Engineers as artists: where code becomes art

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Engineers as artists: where code becomes art

Engineers are problem solvers

There are numerous schools of thought regarding the relationship between code, creativity, and engineers. This vast network of opinions continually debates the application of creativity within such a field. One perspective may believe that the execution and delivery of code falls strictly within the engineering realm. Another view may contend that the ability to build anticipatory pieces of code capable of solving complex problems leans into artistry. These two outlooks join countless more as the argument ensues, does it make sense to categorize engineers as artists, and if so, is code art? However, this right vs. wrong debate of whether an exemplary coder is an engineer or artist inherently excludes a more nuanced possibility. What if they’re both?

The intersection of code and creativity: solving problems with purpose

Unpredictability seems to be the only constant within an industry that grows and diversifies as rapidly as tech does. Momentum shifts and newfound interests become gold mines as new processes, ideas, and technologies are created. So, when building a product for a client, there needs to be more on the mind than meeting minimal requirements. What they need is a commodity that will be able to adapt and overcome the overwhelming rearrangements that occur within tech, and that’s where having a creative mindset becomes integral. Focusing on not just the micro, but additionally the macro aspects of the situation and what is necessary, will only lead to more efficient project development. Starting the process with the right frame of mind allows engineers to create solutions that are multidimensional and easily executable.

“The differentiating factor at thinkbridge is that the think’ers own the thought process – ‘I am solving a problem. I’m not just blindly writing code for the sake of it, but making an impact. Less is more.’ This is the essence of thinkbridge. One is not just a software developer, but a problem solver.” Deepa Mukerjee, Associate Director of Global Talent (deepa@thinkbridge.com)

Integrating abilities leads to unique outcomes

Contemporary engineers have a vast array of talents and techniques, and that’s why having such a narrow view of engineering as a whole seems counterintuitive. The position requires unique solutioning, progressive idea creation, and efficient problem solving abilities. The skillset is so dynamic and complex that it’s difficult to simplify into one specific genre. Instead, there are multiple areas of expertise that can create beneficial solutions. That is where the artistic element of engineering becomes truly visible, by having a flair for independence, efficiency, and foresight.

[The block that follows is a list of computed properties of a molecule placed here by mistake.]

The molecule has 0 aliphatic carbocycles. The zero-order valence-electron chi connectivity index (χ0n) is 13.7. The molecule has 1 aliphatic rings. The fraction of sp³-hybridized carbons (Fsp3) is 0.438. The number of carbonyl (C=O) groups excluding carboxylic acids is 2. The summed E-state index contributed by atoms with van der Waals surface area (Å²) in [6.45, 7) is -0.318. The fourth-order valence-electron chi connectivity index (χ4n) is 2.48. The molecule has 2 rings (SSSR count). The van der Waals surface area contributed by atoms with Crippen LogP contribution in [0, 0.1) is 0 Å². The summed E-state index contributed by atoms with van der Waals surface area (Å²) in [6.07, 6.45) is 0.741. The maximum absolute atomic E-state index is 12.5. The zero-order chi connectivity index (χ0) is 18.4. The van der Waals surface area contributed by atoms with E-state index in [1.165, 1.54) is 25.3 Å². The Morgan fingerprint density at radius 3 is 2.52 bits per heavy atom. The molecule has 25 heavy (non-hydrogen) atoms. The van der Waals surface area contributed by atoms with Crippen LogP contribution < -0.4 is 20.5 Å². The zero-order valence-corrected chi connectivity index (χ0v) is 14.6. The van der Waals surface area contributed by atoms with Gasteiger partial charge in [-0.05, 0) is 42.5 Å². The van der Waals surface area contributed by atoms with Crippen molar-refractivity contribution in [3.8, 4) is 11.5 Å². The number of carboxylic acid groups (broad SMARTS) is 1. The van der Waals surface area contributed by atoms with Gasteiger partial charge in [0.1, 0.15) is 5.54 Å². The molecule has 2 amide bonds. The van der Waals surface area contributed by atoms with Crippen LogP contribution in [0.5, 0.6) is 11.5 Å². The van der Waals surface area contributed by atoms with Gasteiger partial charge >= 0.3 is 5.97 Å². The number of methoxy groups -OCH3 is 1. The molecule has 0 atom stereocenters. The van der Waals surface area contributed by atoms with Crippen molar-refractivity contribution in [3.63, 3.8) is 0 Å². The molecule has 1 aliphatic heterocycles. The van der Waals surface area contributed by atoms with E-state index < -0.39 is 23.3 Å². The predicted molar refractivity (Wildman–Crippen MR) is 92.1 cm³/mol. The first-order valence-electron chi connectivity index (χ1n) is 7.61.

“You have to have an anticipatory feeling of what you’re going to solve. You need to look beyond what’s in front of you and design for it. When you look at code, it’s not just two plus two (equals four). Designing a piece and figuring out what the software does is an art thing. Putting it in place and making sure it is satisfactory is an engineering thing. There are some people who say software is not art, and we are not picking a fight with them. We’re just saying it’s both.” Sai Ganesh, Managing Director (sai@thinkbridge.com)

Adapt the right philosophy and grow together

Instilling such a creative thought process isn’t easy work. It takes proactive engagement from all parties to ensure everyone is on the same page. When that message finally gets through and the benefits of such a mindset are maximized, a vast new world of possibilities becomes attainable. There’s a new way there with thinkbridge, and such opportunities for creativity are readily available for all think’ers. Like artisans creating a sculpture, our team members have the ability to flex their ingenuity. This is why our final products resemble unique masterpieces, rather than bland congregations of code. Learn more about our approach by connecting with either of our managing directors, Sai Ganesh (sai@thinkbridge.com) or Anand Krishnan (anand@thinkbridge.com), to see how they instilled such a philosophy.

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